Giving Back: Increasing Knowledge About Our Seas

New Zealand has one of the world’s largest Exclusive Economic Zones (EEZ) compared to its land area, and our ocean provides vital social, cultural, economic and environmental benefits. However, we know relatively little about our seas, particularly the coastal areas that are most important to anglers. Commercial fishers cop a lot of flak in New Zealand, but some parts of the industry are doing good things to help us better understand our coastal environment so we can continue to manage it sustainably.

One of those organisations giving back is the CRA 2 Rock Lobster Management Company, the representative commercial stakeholder group for the rock lobster fishery that extends from Te Arai in the north, through the Hauraki Gulf and the Bay of Plenty, to East Cape in the south. Aside from mandatory reporting for MPI, commercial fishers in CRA 2 invest and participate voluntarily in some important research.

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The Moana Project

The Moana Project is a five-year ocean research project spearheaded by the oceanographic division of the New Zealand MetService. It aims to improve understanding of coastal ocean circulation, biological connectivity, and marine heatwaves to produce information that supports sustainability and how we manage our marine environments.

The unique aspect of the Moana Project is that it utilises fishing vessels, with the CRA 2 fleet playing a key role, as observation platforms that collect data. Here’s how it works: sensors are installed on fishing gear such as craypots. While the gear is submerged, the sensor records temperature and depth very accurately, and when it surfaces, the data is automatically sent to the cloud via a solar-powered deck unit. From there, the data is quality-checked and incorporated into the Moana ocean models in near real-time.

The Moana Project produces a range of outputs of value to different ocean stakeholders. These observations are incorporated into hydrodynamic ocean models that allow us to better understand ocean temperature, salinity and currents, and the reasons they change. The tools will also allow the tracking of kaimoana larvae and other particles within our seas, including in great detail in the Bay of Plenty and the Hauraki Gulf. The data is managed by NIWA and is available for anyone to use.

Marine mammal tracking

New Zealand has earned its reputation as the marine mammal capital of the world because of its abundance of marine mammals. The Department of Conservation (DOC) is responsible for the protection, conservation, and management of all marine mammals, but doesn’t have the resources to track marine mammals by itself. CRA 2 fishers are regularly on the water and have a policy to report all marine mammal sightings to DOC, recording the species, number, time, and location. Reporting marine mammal sightings helps better determine population sizes, breeding rates, and movement patterns. Sightings reported directly to DOC or to the SeaSpotter app are recorded in a DOC database of marine mammal sightings from all around New Zealand.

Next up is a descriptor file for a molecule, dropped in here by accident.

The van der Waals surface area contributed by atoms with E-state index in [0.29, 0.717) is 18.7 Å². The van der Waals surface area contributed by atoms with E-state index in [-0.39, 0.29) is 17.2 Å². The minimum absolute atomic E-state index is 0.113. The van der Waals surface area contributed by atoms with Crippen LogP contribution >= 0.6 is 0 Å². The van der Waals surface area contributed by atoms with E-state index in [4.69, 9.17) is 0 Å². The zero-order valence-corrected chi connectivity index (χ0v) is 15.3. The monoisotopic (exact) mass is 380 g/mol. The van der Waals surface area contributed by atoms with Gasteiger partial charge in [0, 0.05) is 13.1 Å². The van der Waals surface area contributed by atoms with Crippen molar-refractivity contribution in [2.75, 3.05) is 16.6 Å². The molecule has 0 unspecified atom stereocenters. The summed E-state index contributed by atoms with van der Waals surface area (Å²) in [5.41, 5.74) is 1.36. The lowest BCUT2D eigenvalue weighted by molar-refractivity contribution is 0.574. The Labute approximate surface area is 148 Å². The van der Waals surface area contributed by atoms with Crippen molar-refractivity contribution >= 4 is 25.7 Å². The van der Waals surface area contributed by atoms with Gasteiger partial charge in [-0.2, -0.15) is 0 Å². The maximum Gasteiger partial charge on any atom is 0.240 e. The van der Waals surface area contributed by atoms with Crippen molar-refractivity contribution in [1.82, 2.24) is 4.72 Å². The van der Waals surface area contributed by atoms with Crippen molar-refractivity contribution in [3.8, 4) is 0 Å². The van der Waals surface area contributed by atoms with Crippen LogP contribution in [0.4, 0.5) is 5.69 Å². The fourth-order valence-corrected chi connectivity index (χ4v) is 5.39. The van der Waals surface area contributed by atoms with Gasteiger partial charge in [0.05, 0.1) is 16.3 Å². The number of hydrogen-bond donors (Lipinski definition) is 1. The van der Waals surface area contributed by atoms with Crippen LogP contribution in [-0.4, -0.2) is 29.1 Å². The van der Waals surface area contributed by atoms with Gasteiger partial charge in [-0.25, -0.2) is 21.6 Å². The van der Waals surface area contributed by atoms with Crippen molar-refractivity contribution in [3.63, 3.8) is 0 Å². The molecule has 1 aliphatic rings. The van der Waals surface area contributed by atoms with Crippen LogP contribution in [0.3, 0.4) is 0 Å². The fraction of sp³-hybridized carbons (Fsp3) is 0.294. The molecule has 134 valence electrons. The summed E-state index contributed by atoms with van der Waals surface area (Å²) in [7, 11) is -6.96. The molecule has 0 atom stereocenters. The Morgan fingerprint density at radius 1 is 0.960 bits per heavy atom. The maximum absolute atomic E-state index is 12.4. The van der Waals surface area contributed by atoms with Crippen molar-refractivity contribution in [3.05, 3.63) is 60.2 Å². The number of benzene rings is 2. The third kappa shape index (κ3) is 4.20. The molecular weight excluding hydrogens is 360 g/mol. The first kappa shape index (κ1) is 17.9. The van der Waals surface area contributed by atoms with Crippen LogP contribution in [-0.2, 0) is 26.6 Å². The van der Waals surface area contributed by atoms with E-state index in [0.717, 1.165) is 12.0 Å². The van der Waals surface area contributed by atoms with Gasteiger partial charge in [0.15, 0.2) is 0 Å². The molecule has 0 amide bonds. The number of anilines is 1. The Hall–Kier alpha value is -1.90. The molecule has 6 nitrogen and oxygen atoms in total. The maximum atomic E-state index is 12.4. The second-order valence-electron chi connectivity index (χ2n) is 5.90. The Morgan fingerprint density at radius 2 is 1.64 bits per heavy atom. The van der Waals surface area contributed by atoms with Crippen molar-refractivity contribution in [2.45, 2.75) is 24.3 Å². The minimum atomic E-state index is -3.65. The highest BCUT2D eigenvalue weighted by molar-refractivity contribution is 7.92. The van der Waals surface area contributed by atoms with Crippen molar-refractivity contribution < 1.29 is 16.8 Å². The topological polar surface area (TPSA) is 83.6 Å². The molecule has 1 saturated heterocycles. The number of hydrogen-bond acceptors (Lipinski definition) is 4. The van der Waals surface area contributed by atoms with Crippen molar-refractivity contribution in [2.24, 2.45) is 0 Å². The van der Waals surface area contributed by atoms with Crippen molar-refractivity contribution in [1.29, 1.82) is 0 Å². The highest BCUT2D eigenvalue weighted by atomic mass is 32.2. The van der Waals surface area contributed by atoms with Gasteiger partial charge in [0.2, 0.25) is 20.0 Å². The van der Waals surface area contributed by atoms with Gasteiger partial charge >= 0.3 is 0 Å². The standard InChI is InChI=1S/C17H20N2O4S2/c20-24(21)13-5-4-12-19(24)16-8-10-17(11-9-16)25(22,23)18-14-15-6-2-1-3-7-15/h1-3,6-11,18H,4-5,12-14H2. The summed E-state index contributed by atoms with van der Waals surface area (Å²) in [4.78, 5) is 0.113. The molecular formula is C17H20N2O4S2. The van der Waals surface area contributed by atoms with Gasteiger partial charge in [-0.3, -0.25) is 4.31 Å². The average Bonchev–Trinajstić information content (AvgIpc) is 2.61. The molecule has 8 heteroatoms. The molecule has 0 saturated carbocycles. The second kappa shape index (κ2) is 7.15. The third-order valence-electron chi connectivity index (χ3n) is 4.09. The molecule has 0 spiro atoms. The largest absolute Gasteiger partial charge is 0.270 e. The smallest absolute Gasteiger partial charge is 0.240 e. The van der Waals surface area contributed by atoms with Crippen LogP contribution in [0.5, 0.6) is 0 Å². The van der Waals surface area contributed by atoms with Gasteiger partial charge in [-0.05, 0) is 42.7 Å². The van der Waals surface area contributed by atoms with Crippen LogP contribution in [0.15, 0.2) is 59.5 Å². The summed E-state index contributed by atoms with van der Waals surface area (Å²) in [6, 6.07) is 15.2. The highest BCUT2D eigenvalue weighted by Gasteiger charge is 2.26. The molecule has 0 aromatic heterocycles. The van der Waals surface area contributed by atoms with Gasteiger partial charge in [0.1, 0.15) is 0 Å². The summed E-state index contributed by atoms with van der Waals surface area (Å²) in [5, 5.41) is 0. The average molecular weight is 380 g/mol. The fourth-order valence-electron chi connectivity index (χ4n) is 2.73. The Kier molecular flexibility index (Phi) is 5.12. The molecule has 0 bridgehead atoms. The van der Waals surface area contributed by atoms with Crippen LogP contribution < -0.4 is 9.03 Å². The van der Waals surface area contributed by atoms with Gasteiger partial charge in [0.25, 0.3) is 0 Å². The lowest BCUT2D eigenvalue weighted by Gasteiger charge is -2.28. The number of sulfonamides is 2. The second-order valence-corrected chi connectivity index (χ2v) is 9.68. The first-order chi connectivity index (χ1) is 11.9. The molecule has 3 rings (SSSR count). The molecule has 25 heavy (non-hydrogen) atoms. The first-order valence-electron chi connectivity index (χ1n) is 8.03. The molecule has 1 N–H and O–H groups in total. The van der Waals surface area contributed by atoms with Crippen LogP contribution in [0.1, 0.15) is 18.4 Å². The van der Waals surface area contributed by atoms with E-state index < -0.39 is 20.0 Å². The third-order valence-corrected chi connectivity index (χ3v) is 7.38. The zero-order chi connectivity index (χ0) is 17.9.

Voluntary logbook programme

CRA 2 fishers have been undertaking voluntary data collection for over 20 years. Fishers collect data from a sample set of their pots on every fishing trip. The data collected is comprehensive and includes:

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  • The numbers of mature males, mature females, immature females, and berried females
  • Tail width data
  • Depth
  • Water temperature 
  • Number of juvenile lobster (glass juveniles)

This data is crucial to providing accurate results from the CRA 2 stock assessment models; without such information, the status of crayfish in the Hauraki Gulf and Bay of Plenty would be almost impossible to assess with any level of certainty. This work is fully funded by the CRA 2 commercial fishery and the investment totals over $700,000 so far.

CRA2 commercial fishers provide crucial data for the Moana Project through sensors in craypots.

Tagging programme

Another important input into the stock assessment process, which is also fully funded by the CRA 2 commercial fishery, is the tag-recapture programme. This data allows for the accurate assessment of growth rates and migration behaviour.

The programme involves tagging and releasing crays and recording the sex, tail width and release position. If tagged critters are recaptured, CRA 2 fishers record the recapture location, tag number and tail width, and then release them to allow continual growth measures to be recorded.

How can you help?

There can never be enough data collected about any fishery, so if you are approached by a research provider such as NIWA to take part in a recreational fishing survey we encourage you to do so. Simply put – the more information available, the better crayfish can be managed.

Work is being done on developing an easy-to-use mobile app that will allow recreational fishers to also collect data and take an active role in helping to manage Kiwi fisheries.

If you see marine mammals while you’re out enjoying the briny, remember to report your sighting to DOC or through the SeaSpotter app.

Finally, keep an eye out for tagged crayfish. The tags are typically placed between the carapace and the tail. If you find a tagged lobster, please record:

  1. the GPS position or the area where the lobster has been caught as accurately as possible;
  2. the tag number;
  3. measure the tail width (as you would normally measure); and 
  4. email the information to [email protected]

Tag recapture work allows for the accurate assessment of growth rates and migration behaviour.

We encourage all fishers to please release any tagged lobster that you catch.

Happy fishing out there, and visit the NZ Rock Lobster Industry Council website for further information here.

- CRA 2 Rock Lobster Management Company


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